For his next book, Terry Pratchett has chosen the subject of football. For people from the United States, we are talking about the sport that is played with feet and involves a round ball. For various reasons, the Unseen University has to take over a street game of Ankh Morpork, the story is centered around four characters working at the University, but the recurring characters of the city are also present: the mages, the Patrician, and Vimes.
The book was a good read, I had a real pleasure to read it, it felt like a hot cup of chocolate in Winter. The style is funny (I loved Ankh Morpork‘s anthem) and typical of Pratchett, maybe to much. At times, I had the feeling that the book was not written by Pratchett (this is technically true, according to the preface, most of the book was typed by Rob Wilkins), but by someone trying very hard to write the ultimate Pratchett book: it is too polished and there is actually nearly nothing new in it. The book follows the standard pattern: it starts with some random semi-magic event, this starts a crisis where the normal characters are engulfed, and things get larger and larger until we reach the point where the city could be destroyed, and ends with a big deus ex machina (literally in this case).
When dragons belch and hippos flee
My thoughts, Ankh-Morpork, are of thee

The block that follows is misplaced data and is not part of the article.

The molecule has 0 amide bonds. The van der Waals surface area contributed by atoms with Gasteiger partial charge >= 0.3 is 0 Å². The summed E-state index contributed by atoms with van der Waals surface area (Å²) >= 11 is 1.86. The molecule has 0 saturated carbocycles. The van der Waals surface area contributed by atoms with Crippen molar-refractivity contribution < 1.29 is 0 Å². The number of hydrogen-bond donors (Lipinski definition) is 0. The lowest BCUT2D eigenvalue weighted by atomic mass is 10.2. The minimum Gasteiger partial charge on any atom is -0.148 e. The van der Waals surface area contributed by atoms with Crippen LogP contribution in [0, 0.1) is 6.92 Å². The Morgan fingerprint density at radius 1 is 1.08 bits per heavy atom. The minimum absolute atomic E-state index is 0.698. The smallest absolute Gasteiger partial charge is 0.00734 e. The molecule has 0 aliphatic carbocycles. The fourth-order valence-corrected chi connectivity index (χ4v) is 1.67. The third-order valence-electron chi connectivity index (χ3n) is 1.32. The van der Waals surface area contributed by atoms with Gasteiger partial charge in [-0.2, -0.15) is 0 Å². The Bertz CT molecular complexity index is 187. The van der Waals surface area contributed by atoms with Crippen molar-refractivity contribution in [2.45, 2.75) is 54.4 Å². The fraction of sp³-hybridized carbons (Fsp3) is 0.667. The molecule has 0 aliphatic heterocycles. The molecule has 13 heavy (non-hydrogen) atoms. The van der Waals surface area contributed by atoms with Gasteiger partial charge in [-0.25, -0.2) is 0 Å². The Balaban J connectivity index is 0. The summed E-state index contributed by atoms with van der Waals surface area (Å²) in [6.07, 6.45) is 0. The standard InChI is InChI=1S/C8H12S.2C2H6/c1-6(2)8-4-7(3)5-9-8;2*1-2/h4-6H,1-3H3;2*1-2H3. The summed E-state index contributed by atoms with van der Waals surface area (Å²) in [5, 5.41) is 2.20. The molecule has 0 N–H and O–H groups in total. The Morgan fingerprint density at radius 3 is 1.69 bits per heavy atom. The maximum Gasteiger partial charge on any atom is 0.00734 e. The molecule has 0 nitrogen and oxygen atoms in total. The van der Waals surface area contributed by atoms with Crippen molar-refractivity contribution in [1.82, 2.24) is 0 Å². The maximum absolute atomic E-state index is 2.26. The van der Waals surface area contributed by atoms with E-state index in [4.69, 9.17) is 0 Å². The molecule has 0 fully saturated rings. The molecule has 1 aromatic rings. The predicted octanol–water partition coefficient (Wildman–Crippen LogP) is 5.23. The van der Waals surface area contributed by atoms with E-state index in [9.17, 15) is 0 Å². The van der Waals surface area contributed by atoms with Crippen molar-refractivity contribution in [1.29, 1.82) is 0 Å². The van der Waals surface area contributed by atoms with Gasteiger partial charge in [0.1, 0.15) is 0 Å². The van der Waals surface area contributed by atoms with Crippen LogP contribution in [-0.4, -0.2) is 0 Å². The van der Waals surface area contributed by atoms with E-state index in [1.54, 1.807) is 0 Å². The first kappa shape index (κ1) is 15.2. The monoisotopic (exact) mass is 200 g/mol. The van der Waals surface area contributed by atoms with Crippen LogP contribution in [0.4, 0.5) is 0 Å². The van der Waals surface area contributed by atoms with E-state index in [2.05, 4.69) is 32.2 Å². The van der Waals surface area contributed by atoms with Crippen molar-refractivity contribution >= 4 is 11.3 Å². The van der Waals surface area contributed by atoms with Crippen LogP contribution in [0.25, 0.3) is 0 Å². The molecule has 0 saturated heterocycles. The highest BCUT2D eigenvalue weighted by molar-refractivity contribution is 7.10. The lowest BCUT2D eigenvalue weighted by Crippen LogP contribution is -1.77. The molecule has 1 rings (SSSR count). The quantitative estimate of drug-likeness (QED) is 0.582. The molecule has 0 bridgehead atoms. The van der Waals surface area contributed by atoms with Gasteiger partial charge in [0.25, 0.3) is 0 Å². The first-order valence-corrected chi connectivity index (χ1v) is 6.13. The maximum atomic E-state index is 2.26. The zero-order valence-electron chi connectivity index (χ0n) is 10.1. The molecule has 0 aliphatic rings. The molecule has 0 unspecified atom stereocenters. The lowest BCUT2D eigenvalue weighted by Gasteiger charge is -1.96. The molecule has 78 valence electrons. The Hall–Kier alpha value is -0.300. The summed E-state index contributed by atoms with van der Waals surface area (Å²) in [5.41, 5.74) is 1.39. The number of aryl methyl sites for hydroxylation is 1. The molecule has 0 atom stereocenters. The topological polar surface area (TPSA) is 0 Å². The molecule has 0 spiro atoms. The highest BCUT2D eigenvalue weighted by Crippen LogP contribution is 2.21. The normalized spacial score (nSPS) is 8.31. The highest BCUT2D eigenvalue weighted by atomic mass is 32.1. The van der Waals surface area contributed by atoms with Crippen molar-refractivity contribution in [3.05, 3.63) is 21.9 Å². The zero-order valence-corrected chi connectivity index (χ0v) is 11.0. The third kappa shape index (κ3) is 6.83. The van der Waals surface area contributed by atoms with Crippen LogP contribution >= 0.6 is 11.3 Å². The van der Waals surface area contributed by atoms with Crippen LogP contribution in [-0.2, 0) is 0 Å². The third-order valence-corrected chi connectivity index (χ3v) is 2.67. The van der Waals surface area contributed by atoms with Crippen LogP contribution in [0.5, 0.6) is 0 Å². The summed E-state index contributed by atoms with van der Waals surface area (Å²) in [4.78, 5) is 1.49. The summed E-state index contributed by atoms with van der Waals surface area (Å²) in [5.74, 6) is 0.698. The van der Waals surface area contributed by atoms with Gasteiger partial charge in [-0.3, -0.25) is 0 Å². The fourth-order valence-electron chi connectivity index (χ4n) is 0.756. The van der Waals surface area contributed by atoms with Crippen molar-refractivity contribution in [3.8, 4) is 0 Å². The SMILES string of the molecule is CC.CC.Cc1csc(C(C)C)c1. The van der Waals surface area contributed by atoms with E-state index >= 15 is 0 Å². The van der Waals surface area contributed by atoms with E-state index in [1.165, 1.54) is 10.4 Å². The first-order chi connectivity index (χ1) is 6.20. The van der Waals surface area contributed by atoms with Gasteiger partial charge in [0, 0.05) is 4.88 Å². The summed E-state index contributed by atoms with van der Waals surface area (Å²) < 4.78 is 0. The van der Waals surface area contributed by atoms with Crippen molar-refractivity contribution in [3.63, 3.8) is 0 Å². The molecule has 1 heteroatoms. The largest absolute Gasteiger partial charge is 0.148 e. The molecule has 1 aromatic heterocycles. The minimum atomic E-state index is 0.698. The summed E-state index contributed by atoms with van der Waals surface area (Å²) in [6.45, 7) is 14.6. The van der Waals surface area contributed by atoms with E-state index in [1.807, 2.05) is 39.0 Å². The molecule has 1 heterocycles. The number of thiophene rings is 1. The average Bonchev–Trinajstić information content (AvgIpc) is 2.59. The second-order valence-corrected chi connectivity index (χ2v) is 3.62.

Let others boast of martial dash
For we have boldly fought with cash
We own all your helmets, we own all your shoes
We own all your generals – touch us and you’ll lose.
Morporkia owns the day!
We can rule you wholesale
Touch us and you’ll pay.
We bankrupt all invaders, we sell them souvenirs
We ner ner ner ner ner, hner ner hner by the ears
Er hner we ner ner ner ner ner
Ner ner her ner ner ner hner the ner
Er ner ner hner ner, nher hner ner ner (etc.)
Ner hner ner, your gleaming swords
We mortgaged to the hilt
Hner ner ner ner ner ner
We can rule you wholesale
Credit where it’s due.
While the book is nice and warm while reading, it owes a lot to the fact that there is not much new. There is a least one scene I remember reading in a previous book: some character leaves the city in a carriage and changes his mind during the ride. The two sisters are recurring of the two girls from Maskerade, the pretty one and the smart competent one in the background. The pretty one is called Juliet and falls in love with a guy from another supporter gang, but strangely, the Romeo & Juliet allusion is not really used in the second half of the book. I suspect the books shows that Pratchet is really getting old, his style is really smooth, but he has the symptoms of old age: he tells the same stories with basically the same characters, nothing really bad happens, and character traits are associated to lineage. I found the last item the most annoying, Glenda cannot just be a good cook by herself, she comes from a dynasty of good cooks. Same goes for the protagonist, but not Juliet. I would not mind it so much if there was something deeper about the subject, but there isn’t.
In conclusion I nice book to read in your bed on a winter night, but nothing ground breaking.
Unseen Academicals Terry Pratchett, Doubleday ISBN 978-0-385-60934-0